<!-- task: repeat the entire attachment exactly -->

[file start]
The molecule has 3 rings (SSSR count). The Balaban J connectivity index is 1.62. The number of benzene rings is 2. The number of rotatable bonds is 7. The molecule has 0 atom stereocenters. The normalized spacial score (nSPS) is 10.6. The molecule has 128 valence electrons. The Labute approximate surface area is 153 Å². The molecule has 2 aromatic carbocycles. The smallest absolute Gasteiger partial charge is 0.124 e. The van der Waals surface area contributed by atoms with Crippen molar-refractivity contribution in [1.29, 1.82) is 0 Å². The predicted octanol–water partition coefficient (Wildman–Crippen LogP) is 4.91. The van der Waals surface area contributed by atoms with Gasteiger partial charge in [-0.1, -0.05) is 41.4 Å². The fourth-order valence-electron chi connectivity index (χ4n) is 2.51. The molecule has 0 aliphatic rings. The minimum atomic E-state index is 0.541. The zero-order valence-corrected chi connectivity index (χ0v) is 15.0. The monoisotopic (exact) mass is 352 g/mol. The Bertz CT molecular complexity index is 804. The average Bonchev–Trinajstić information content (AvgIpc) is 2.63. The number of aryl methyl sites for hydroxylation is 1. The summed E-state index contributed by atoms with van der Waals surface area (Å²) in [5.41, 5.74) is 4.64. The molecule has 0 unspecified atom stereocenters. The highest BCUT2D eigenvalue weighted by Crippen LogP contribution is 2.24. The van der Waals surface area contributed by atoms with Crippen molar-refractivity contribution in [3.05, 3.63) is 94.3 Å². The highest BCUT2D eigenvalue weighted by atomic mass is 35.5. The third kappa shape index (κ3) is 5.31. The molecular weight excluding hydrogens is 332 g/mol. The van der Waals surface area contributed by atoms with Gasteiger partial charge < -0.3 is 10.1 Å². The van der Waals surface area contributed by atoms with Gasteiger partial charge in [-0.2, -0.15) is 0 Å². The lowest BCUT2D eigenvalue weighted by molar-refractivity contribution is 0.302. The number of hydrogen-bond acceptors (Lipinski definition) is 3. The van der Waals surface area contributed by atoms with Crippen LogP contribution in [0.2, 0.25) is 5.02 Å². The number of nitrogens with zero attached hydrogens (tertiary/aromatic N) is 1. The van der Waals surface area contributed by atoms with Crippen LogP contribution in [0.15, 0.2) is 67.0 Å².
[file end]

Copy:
The molecule has 3 rings (SSSR count). The Balaban J connectivity index is 1.62. The number of benzene rings is 2. The number of rotatable bonds is 7. The molecule has 0 atom stereocenters. The normalized spacial score (nSPS) is 10.6. The molecule has 128 valence electrons. The Labute approximate surface area is 153 Å². The molecule has 2 aromatic carbocycles. The smallest absolute Gasteiger partial charge is 0.124 e. The van der Waals surface area contributed by atoms with Crippen molar-refractivity contribution in [1.29, 1.82) is 0 Å². The predicted octanol–water partition coefficient (Wildman–Crippen LogP) is 4.91. The van der Waals surface area contributed by atoms with Gasteiger partial charge in [-0.1, -0.05) is 41.4 Å². The fourth-order valence-electron chi connectivity index (χ4n) is 2.51. The molecule has 0 aliphatic rings. The minimum atomic E-state index is 0.541. The zero-order valence-corrected chi connectivity index (χ0v) is 15.0. The monoisotopic (exact) mass is 352 g/mol. The Bertz CT molecular complexity index is 804. The average Bonchev–Trinajstić information content (AvgIpc) is 2.63. The number of aryl methyl sites for hydroxylation is 1. The summed E-state index contributed by atoms with van der Waals surface area (Å²) in [5.41, 5.74) is 4.64. The molecule has 0 unspecified atom stereocenters. The highest BCUT2D eigenvalue weighted by Crippen LogP contribution is 2.24. The van der Waals surface area contributed by atoms with Crippen molar-refractivity contribution in [3.05, 3.63) is 94.3 Å². The highest BCUT2D eigenvalue weighted by atomic mass is 35.5. The third kappa shape index (κ3) is 5.31. The molecular weight excluding hydrogens is 332 g/mol. The van der Waals surface area contributed by atoms with Gasteiger partial charge < -0.3 is 10.1 Å². The van der Waals surface area contributed by atoms with Gasteiger partial charge in [-0.2, -0.15) is 0 Å². The lowest BCUT2D eigenvalue weighted by molar-refractivity contribution is 0.302. The number of hydrogen-bond acceptors (Lipinski definition) is 3. The van der Waals surface area contributed by atoms with Crippen LogP contribution in [0.2, 0.25) is 5.02 Å². The number of nitrogens with zero attached hydrogens (tertiary/aromatic N) is 1. The van der Waals surface area contributed by atoms with Crippen LogP contribution in [0.15, 0.2) is 67.0 Å².